Widower shares his dog’s therapy powers with others in the Myrtle Beach area
02/08/2014 12:00 AM
02/04/2014 12:06 PM
In July of 2013, after 65 years of marriage, Dick Nixon of Garden City was suddenly facing life without his beloved wife, Margaret.
Unknown to him then, a little dog named Ladybug had been rescued by All 4 Paws Animal Rescue in Pawleys Island and was living in a foster home, waiting for someone to adopt her.
Now, seven months later, as a certified Canine Angels therapy dog team, Nixon and Ladybug are sharing the joy and love they brought to each other with seniors in adult care facilities.
Ladybug is a beagle/Boston terrier mix. Nixon sometimes calls her Bug.
“This is a therapy thing that’s been a Godsend to me. Bug has provided comfort to me, particularly when I needed it, and I am hopeful she can do the same for others,” Nixon said, shortly after he and Ladybug passed their final test for certification on Jan. 25.
“Bug and I have put in a lot of time training,” he said.
Canine Angels is a nonprofit that was founded by Rick Kaplan in 2011 in North Myrtle Beach. The organization provides free service dogs to veterans. It also has a Therapy Dog Program that fits into Canine Angels’ overall mission of rescuing dogs and nurturing their natural gifts.
Certified therapy dogs and handlers visit hospices, nursing homes, schools and many other places where the dogs perform their magic.
Jeanne Maxon, of Ocean Isle Beach, N.C., is a volunteer who coordinates the Canine Angels Therapy Dog program and trains the teams to prepare for testing.
Kaplan is the final evaluator, and Nixon and Bug met his high requirements.
“I had tears in my eyes,” Maxon said. “Ladybug was a trooper. Her eyes were wide open. She obeyed every command. She made us very proud.”
“We owe a great deal of gratitude to Jeanne,” Nixon said. “Without her instruction, patience and devotion, we would not have made it. She is very dedicated to this program and to dogs.”
Last July, a few days after Margaret died in her sleep, their daughter, Sally Gosselin, was with Nixon when he mentioned that he wanted a dog. Gosselin, a veterinary technician who lives in Connecticut, quickly agreed. Together, they started searching for the right dog, and it wasn’t long before they found Ladybug.
When Nixon took Ladybug for walks, he started telling people that she was his therapy dog. Then one day, he thought about a time when his son, Russ Nixon of Conway, took his bulldog to visit Dick’s mother, who was a resident in a local nursing facility. He recalled how a slobbering bulldog brought so much joy to people there that day.
That’s when Nixon had the idea to train Ladybug to be a therapy dog.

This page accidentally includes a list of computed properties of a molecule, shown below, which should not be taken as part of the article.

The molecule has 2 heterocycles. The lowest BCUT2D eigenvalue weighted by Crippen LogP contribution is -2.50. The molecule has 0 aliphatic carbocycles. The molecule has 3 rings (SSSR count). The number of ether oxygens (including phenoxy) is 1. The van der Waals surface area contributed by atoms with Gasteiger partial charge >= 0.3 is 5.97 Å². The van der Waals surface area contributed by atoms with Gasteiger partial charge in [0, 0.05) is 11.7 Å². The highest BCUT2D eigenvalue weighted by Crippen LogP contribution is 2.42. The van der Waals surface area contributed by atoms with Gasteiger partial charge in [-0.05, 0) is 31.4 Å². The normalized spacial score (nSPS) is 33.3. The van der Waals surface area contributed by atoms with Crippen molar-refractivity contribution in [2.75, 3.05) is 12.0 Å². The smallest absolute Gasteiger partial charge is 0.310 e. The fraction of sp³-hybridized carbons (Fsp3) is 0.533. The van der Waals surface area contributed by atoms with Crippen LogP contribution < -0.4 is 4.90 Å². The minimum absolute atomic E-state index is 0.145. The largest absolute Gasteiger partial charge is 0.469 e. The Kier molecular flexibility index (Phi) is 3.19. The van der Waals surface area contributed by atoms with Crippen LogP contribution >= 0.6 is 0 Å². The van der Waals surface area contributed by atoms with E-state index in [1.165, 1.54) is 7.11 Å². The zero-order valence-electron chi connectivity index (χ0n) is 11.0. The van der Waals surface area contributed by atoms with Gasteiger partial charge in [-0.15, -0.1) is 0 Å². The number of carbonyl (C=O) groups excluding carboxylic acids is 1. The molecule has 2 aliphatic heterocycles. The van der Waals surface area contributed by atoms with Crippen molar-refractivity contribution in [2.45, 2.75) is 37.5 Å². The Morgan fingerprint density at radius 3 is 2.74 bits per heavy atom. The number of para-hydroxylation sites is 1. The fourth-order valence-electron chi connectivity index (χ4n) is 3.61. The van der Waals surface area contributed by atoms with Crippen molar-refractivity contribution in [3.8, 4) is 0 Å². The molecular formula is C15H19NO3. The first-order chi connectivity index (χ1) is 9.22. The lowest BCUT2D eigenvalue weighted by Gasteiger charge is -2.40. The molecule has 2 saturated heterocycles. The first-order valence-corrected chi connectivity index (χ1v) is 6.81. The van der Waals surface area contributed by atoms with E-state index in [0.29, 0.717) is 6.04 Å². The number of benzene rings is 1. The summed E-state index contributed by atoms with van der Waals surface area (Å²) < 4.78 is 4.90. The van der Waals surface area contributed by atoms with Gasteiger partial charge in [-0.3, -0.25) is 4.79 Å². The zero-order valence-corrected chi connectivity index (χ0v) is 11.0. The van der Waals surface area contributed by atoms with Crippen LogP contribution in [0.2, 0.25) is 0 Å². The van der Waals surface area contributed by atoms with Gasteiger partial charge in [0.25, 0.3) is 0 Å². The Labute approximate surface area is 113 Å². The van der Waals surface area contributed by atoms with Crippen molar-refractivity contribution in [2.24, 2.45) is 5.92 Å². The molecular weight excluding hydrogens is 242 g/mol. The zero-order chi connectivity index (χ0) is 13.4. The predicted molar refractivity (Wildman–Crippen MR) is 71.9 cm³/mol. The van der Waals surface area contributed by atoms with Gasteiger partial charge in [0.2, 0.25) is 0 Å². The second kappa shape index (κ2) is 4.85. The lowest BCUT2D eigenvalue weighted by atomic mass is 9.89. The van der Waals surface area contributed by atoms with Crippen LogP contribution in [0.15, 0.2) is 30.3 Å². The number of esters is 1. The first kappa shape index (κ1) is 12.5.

“I thought, if she can do this for me, why can’t she do it for others?” he said.
The therapy dog program now has 18 handlers and 14 dogs visiting numerous places. Some of them, including Maxon and her golden retrievers, Lady and Bode, also visit Brunswick County Schools and St. James Elementary School in Murrells Inlet.
“It’s heartwarming that we’re able to do this and bring smiles to people, and we have some amazing dogs, so it works for everybody,” Maxon said.
At the schools, the dogs listen and snuggle as second-graders read to them and improve their reading skills. The dogs also interact with autistic students, helping improve their communication skills.
Nixon and Ladybug, along with other teams, have already visited seniors in several facilities, and they are looking forward to visiting students.
“They’ve been a hit every time,” Maxon said. “Dick wants to give back to his community and he wants to use his beautiful dog to do it.”
Nixon has been a little amazed at how older people who are shut-in react to the dogs. The visits often evoke memories from the residents, who tell Nixon and the other handlers stories about dogs they once had, and it is heartwarming to listen to those stories, Nixon said.
Nixon said that Ladybug is sort of disadvantaged by being so small. She can’t lay her head in a sitting person’s lap like the bigger dogs can, but she stands up and puts her feet in their laps, and her tail is always wagging.
He said he hopes that anyone who is looking for a dog will look at the shelters and try to rescue one.
“I could not have designed a better dog than I’ve got,” he said.
The Therapy Dog Program gets many requests for visits and can use more dog/handler teams.
“We could do a lot more work and spread some more smiles if we had more teams,” Maxon said.
To get involved, call Maxon at 910-575-6476 or apply online at www.canineangelsservicedogs.org/volunteer-application. Email Canine Angels at info@canineAngelsServiceDogs.org.
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